Appeal from a judgment entered in the United States District Court for the Southern District of New York (Duffy, J.) on March 25, 1987 dismissing an action brought under 42 U.S.C. § 1983 by Ronald Coppinger against Metro-North Commuter Railroad. Reversed and remanded.
Cardamone and Pratt, Circuit Judges and Tenney, District Judge.*fn*
CARDAMONE, Circuit Judge:
This appeal from a dismissal of plaintiff's complaint presents the single legal issue of whether a district court has jurisdiction to hear a discharged employee's claim for damages and equitable relief in an action brought under 42 U.S.C. § 1983, even though the discharge has been upheld in compulsory and binding arbitration pursuant to the Railway Labor Act, 45 U.S.C. §§ 151 et seq. (1982) (RLA).
On August 22, 1985 appellant Ronald Coppinger was employed by Metro-North Commuter Railroad (Metro-North) as a trackman. During appellant's lunchbreak in the company locker room at Grand Central Station in New York City, several supervisors entered the area where he and other Metro-North employees were seated and eating, and there observed bottles of liquor in some of the employee lockers and cups on the table at which the employees were seated. Suspecting that Metro-North rules had been violated, the supervisors sent the lunch group to the company medical department where blood and urine samples were taken in the presence of a registered nurse. Although the blood test indicated that appellant had not consumed alcohol, a "confirmed" urinalysis tested positive for the presence of cocaine metabolites, opiates, and THC (marijuana).
As a result, Coppinger was fired. Subsequently, he sought to have his dismissal vacated through arbitration proceedings brought under the RLA. On January 29, 1987 the Public Law Board (Board) upheld Coppinger's dismissal. He then instituted the instant civil rights action in the United States District Court for the Southern District of New York (Duffy, J.) under 42 U.S.C. § 1983 (1982). In his complaint Coppinger alleges that extracting blood and urine infringed on his Fourth Amendment right to be free from an unreasonable search and seizure. The complaint also asserts claims under the Fifth and Fourteenth Amendments and under Article I, §§ 6 and 12 of the New York Constitution. In essence, Coppinger contends that the procedures and techniques used by Metro-North to perform the tests denied him due process of law.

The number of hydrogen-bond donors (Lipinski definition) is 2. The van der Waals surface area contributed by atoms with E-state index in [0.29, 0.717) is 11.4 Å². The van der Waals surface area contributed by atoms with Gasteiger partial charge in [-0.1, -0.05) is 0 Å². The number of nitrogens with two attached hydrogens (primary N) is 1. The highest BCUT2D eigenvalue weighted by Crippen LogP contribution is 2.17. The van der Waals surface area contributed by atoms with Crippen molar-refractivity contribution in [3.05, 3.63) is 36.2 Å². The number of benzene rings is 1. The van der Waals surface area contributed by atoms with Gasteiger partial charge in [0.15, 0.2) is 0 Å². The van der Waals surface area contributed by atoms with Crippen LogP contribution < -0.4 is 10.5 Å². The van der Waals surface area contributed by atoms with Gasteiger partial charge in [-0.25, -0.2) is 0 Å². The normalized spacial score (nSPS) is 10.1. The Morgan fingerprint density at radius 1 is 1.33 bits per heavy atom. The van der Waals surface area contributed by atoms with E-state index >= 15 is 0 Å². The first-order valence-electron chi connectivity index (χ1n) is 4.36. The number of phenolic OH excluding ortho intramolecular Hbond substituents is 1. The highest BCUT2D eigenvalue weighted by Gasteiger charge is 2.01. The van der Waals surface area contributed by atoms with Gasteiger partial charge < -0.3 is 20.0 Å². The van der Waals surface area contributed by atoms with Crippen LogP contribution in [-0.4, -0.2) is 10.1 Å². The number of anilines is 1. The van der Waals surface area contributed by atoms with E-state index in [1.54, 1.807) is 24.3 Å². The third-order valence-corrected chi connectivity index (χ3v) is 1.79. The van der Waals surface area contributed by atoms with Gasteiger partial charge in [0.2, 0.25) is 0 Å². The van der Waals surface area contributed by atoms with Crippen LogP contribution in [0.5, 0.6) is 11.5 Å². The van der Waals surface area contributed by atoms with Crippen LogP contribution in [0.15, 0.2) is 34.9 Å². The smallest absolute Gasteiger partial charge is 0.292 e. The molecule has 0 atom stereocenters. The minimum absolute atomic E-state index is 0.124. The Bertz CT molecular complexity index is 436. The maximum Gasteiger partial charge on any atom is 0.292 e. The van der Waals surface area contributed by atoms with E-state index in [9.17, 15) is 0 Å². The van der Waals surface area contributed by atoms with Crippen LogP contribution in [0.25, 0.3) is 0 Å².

Metro-North moved to dismiss the complaint or, in the alternative, for summary judgment. Appellant cross-moved for summary judgment. The district court granted Metro-North's motion and dismissed appellant's complaint, holding that it lacked jurisdiction over the § 1983 claims. It ruled that Coppinger's claims fell within the exclusive and primary jurisdiction of the Public Law Board, and that he had failed to establish facts sufficient to warrant judicial review of that Board's decision. The district judge also stated that appellant had failed to allege a valid independent basis for it to assume jurisdiction over his § 1983 civil rights cause of action.
We agree with the district court's ruling that appellant had not alleged sufficient facts to justify review of the Board's decision, but cannot agree that appellant's separate and independent constitutional claims cognizable under § 1983 were properly dismissed for lack of jurisdiction.
A. Colorable Fourth Amendment Violation Alleged
Because it dismissed plaintiff's complaint, the district court made no findings and did not rule on the legality of Metro-North's blood and urine tests of Coppinger. Appellant challenges those tests in two ways. First, he argues that they were an unreasonable search and seizure under the Fourth Amendment of the U.S. Constitution and under Article I, Section 12 of the New York Constitution. Second, he contends that the tests denied him due process of law under the Fifth and Fourteenth Amendments and under Article I, Section 6 of the New York Constitution. In view of the fact that an arguable Fourth Amendment claim has been stated, discussion is limited to "search and seizure," and the due process argument is not addressed.
A number of our sister circuits have held that compulsory urinalysis of public employees qualifies as a "search and seizure" within the meaning of the Fourth Amendment. See National Fed'n of Fed. Employees v. Weinberger, 260 U.S. App. D.C. 286, 818 F.2d 935, 942 (D.C. Cir. 1987); National Treasury Employees Union v. Von Raab, 816 F.2d 170, 176 (5th Cir. 1987), cert. granted, 485 U.S. 903, 108 S. Ct. 1072, 99 L. Ed. 2d 232 (1988); McDonell v. Hunter, 809 F.2d 1302, 1307 (8th Cir. 1987); Division 241 Amalgamated Transit Union v. Suscy, 538 F.2d 1264, 1265 (7th Cir.), cert. denied, 429 U.S. 1029, 50 L. Ed. 2d 632, 97 S. Ct. 653 (1976). Finding that a "search" has occurred is the starting point for "the inquiry into the standards governing such searches." New Jersey v. T.L.O., 469 U.S. 325, 337, 83 L. Ed. 2d 720, 105 S. Ct. 733 (1985). Determining whether a given search has been "unreasonable" requires a court to "balance the nature and quality of the intrusion on the individual's Fourth Amendment interests against the importance of the governmental interests alleged to justify the intrusion." United States v. Place, 462 U.S. 696, 703, 77 L. Ed. 2d 110, 103 S. Ct. 2637 (1983); see also O'Connor v. Ortega, 480 U.S. 709, 107 S. Ct. 1492, 94 L. Ed. 2d 714 (1987).
A search may be "unreasonable" when an employer's suspicion of wrongdoing is not supported by objective facts and those rational inferences that may be drawn from them. See Security & Law Enforcement Employees v. Carey, 737 F.2d 187, 205 (2d Cir. 1984) (applying the "reasonable suspicion" test to strip searches of prison guards); see also McDonell, 809 F.2d ...